To this basic pasta, feel free to add your favorite flavorings. If I have any charcuterie in the fridge, like prosciutto or sopresatta, I’ll slice it thin and fold it into the pasta. I’ll often swap out the pasta for fresh or smoked mozzarella or make a quick herbed ricotta cheese to dollop on top. Pickled or roasted peppers taste good too, or olives—green or black. A barely set fried egg plopped on top is pretty outstanding too—and my five-year-old’s favorite lunch.

Quick Tomato Sauce

Makes enough to sauce 1 pound of pasta (4 to 6 abundant servings)

While pureed, diced tomatoes are the best choice for their chunky texture, crushed tomatoes may be used. Try to drain off some of the watery liquid in which the tomatoes are packed (if possible; the texture of crushed tomatoes varies widely from brand to brand).

1 can (28-ounces) diced tomatoes
4 tablespoons extra-virgin olive oil
4 garlic cloves, sliced thin
Large pinch red pepper flakes
Salt
2 teaspoons to 2 tablespoons fresh herbs (basil, thyme, oregano, flat-leaf parsley, marjoram, mint, or combination thereof)
Brown sugar (as needed)

1 pound pasta (preferably De Cecco brand)
Fresh-grated Parmesan cheese

1. Briefly drain tomatoes and process in food processor or blender until coarsely ground; set aside.
2. Combine 3 tablespoons of olive oil, garlic, and red pepper flakes in large saucepan and cook over medium-high heat, stirring frequently, until garlic is light golden brown, 2 to 3 minutes. Add tomato, pinch salt, herbs, and bring to simmer. Reduce heat to medium low and cook, stirring occasionally, until flavors have blended and sauce has thickened, 10 to 15 minutes. Adjust seasoning to taste with salt and sugar.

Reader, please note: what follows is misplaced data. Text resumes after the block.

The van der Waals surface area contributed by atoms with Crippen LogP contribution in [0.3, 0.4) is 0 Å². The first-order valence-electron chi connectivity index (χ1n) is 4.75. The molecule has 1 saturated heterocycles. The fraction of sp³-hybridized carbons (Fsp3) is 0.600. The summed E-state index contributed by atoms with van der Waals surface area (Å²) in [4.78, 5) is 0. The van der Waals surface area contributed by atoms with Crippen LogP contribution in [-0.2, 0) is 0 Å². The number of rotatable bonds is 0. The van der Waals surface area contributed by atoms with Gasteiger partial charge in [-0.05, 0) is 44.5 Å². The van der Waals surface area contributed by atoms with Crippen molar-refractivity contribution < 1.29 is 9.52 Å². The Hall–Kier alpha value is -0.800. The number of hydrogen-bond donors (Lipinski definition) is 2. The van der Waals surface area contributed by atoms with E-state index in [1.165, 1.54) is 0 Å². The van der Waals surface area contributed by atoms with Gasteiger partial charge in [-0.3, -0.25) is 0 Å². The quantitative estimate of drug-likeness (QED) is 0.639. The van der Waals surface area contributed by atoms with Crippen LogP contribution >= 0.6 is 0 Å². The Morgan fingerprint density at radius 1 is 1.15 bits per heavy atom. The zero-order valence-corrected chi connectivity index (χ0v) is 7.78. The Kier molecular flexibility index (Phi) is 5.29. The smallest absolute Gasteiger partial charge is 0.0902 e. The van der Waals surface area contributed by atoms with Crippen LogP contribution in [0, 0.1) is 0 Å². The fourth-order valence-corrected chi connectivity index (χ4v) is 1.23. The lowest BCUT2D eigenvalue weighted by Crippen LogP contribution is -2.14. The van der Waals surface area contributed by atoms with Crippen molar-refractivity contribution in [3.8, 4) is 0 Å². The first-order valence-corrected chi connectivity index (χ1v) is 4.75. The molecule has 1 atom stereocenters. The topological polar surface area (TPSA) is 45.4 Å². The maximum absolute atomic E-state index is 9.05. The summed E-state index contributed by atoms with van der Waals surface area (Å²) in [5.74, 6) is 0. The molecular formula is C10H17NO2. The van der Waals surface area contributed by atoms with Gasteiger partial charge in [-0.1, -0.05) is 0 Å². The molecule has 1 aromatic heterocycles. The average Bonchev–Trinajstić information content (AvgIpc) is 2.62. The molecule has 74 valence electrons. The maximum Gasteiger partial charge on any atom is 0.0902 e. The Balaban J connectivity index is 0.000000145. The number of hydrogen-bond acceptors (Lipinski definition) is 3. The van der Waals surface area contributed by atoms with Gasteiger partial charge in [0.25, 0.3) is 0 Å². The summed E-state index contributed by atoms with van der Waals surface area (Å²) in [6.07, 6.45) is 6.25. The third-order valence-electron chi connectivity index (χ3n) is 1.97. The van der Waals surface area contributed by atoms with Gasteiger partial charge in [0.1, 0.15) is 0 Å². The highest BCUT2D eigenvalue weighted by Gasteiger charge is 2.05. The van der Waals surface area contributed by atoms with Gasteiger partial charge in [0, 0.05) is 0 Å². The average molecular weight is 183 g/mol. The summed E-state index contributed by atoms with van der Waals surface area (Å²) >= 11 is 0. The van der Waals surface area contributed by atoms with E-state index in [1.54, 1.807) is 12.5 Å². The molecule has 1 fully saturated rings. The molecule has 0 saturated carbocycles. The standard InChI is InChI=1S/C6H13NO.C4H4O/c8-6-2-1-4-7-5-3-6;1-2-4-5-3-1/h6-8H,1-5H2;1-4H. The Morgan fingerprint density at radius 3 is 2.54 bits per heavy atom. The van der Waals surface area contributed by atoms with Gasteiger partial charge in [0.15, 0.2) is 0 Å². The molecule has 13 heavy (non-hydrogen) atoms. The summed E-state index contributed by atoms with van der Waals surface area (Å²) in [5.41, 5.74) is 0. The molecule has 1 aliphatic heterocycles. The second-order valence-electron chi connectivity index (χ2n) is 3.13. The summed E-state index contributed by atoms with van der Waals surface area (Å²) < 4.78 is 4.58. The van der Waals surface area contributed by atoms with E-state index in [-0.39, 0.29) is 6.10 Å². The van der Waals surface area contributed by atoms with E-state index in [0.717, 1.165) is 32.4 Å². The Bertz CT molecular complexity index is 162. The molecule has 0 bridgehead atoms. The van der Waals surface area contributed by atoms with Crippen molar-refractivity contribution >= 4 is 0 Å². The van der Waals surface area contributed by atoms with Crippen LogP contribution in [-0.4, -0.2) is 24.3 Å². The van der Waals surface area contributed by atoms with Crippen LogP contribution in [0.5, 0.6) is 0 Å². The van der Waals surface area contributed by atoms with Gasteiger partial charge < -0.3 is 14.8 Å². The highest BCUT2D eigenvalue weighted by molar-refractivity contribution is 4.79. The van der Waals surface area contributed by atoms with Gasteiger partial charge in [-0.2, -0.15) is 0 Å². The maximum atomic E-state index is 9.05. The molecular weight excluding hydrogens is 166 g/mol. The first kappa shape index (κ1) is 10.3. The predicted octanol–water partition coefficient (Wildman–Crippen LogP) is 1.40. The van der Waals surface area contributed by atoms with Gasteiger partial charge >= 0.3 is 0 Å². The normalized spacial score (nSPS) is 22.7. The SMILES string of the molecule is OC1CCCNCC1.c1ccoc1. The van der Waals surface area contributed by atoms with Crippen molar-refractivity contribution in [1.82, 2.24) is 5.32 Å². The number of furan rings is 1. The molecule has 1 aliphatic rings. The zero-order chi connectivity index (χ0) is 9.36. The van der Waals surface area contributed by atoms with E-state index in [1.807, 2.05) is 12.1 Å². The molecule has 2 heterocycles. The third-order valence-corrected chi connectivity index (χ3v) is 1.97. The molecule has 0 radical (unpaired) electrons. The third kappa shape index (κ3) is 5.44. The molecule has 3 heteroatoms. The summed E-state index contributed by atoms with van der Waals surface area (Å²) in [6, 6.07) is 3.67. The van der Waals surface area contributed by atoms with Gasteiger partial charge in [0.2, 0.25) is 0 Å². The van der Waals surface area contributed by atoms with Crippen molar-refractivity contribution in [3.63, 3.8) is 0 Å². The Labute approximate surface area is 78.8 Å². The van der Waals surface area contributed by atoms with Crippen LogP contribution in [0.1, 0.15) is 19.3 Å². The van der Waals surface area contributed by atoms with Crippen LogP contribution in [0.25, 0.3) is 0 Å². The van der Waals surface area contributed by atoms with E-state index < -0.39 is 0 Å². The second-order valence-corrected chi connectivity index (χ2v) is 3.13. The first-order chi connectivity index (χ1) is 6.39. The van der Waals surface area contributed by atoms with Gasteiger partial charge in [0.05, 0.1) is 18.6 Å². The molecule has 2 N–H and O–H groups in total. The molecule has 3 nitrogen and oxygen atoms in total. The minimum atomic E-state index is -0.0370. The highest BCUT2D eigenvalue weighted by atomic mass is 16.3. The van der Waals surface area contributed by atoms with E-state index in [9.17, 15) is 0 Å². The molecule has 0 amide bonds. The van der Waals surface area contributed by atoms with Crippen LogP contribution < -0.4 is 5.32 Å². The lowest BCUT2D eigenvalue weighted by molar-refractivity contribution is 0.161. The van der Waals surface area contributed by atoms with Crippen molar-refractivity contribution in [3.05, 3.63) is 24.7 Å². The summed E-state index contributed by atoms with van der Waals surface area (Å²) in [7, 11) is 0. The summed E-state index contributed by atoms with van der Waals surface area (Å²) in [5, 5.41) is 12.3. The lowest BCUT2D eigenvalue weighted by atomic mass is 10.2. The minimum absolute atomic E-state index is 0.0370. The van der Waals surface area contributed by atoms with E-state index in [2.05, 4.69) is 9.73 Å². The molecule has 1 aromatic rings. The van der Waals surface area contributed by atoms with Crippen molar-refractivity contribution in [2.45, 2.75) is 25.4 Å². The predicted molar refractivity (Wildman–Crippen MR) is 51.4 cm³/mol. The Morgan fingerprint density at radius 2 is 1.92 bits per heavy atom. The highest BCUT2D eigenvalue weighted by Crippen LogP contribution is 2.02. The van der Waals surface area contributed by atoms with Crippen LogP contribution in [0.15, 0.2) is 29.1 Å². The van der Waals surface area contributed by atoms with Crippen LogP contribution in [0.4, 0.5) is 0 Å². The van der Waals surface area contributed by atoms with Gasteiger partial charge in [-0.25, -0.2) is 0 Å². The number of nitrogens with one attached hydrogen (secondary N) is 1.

3. To serve: Cook pasta in generously salted water. Drain, return to pan, and toss with sauce and remaining 1 tablespoon of olive oil. Serve immediately topped with Parmesan (and additional toppings if using, see below).

Add Ins

Cured Meats: thin-sliced prosciutto, salami, sopressatta, speck, ham.
Fresh Meats: browned Italian sausage, crumbled bacon, leftover roasted meats or poultry.
Cheese: diced fresh or smoked mozzarella, Provolone (fresh or sharp), grated fresh pecorino, fresh or aged chevre, herbed ricotta (recipe follows).
Peppers: roasted or pickled (minced).
Olives: pitted and chopped green or black.
Greens: spinach or arugula (rocket)—stirred in raw and wilted.

Herbed Ricotta
Makes 4 to 6 servings

Look for good-quality ricotta containing nothing beyond milk, vinegar (or other acid), and salt. Large-scale producers typically add stabilizers, which impact the texture and flavor of the ricotta. While the herbed ricotta may be prepared up to 24 hours ahead of time, the garlic will grow pungent if stored much beyond that.

1 medium garlic clove
Salt
2 tablespoons minced fresh flat-leaf parsley
2 tablespoons minced fresh oregano, marjoram, mint, or combination thereof
¾ cup fine-grated fresh Parmesan cheese
1 ½ cups whole-milk ricotta
Splash whole milk or cream
Ground black pepper or cayenne pepper to taste

Smash garlic together with salt and mince to fine paste. Transfer to mixing bowl and blend well with remaining ingredients. Adjust seasoning with salt and ground black pepper.